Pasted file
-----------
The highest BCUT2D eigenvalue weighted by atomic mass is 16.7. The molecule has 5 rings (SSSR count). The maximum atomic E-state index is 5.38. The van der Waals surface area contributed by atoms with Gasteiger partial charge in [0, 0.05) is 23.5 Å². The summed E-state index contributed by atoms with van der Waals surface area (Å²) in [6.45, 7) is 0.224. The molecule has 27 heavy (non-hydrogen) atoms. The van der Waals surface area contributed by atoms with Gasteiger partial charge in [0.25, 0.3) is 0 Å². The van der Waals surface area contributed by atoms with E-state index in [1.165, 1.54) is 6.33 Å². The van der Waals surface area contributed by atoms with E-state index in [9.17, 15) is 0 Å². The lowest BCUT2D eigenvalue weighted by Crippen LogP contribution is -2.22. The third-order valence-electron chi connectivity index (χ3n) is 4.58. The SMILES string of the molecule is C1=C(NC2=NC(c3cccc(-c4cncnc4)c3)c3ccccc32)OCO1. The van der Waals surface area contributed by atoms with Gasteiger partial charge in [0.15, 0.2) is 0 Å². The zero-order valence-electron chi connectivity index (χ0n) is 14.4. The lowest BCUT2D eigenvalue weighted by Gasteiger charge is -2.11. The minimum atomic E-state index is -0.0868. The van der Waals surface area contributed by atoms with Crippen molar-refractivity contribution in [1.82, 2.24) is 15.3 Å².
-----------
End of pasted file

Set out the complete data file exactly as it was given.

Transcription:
The highest BCUT2D eigenvalue weighted by atomic mass is 16.7. The molecule has 5 rings (SSSR count). The maximum atomic E-state index is 5.38. The van der Waals surface area contributed by atoms with Gasteiger partial charge in [0, 0.05) is 23.5 Å². The summed E-state index contributed by atoms with van der Waals surface area (Å²) in [6.45, 7) is 0.224. The molecule has 27 heavy (non-hydrogen) atoms. The van der Waals surface area contributed by atoms with Gasteiger partial charge in [0.25, 0.3) is 0 Å². The van der Waals surface area contributed by atoms with E-state index in [1.165, 1.54) is 6.33 Å². The van der Waals surface area contributed by atoms with E-state index in [9.17, 15) is 0 Å². The lowest BCUT2D eigenvalue weighted by Crippen LogP contribution is -2.22. The third-order valence-electron chi connectivity index (χ3n) is 4.58. The SMILES string of the molecule is C1=C(NC2=NC(c3cccc(-c4cncnc4)c3)c3ccccc32)OCO1. The van der Waals surface area contributed by atoms with Gasteiger partial charge in [0.15, 0.2) is 0 Å². The zero-order valence-electron chi connectivity index (χ0n) is 14.4. The lowest BCUT2D eigenvalue weighted by Gasteiger charge is -2.11. The minimum atomic E-state index is -0.0868. The van der Waals surface area contributed by atoms with Crippen molar-refractivity contribution in [1.82, 2.24) is 15.3 Å².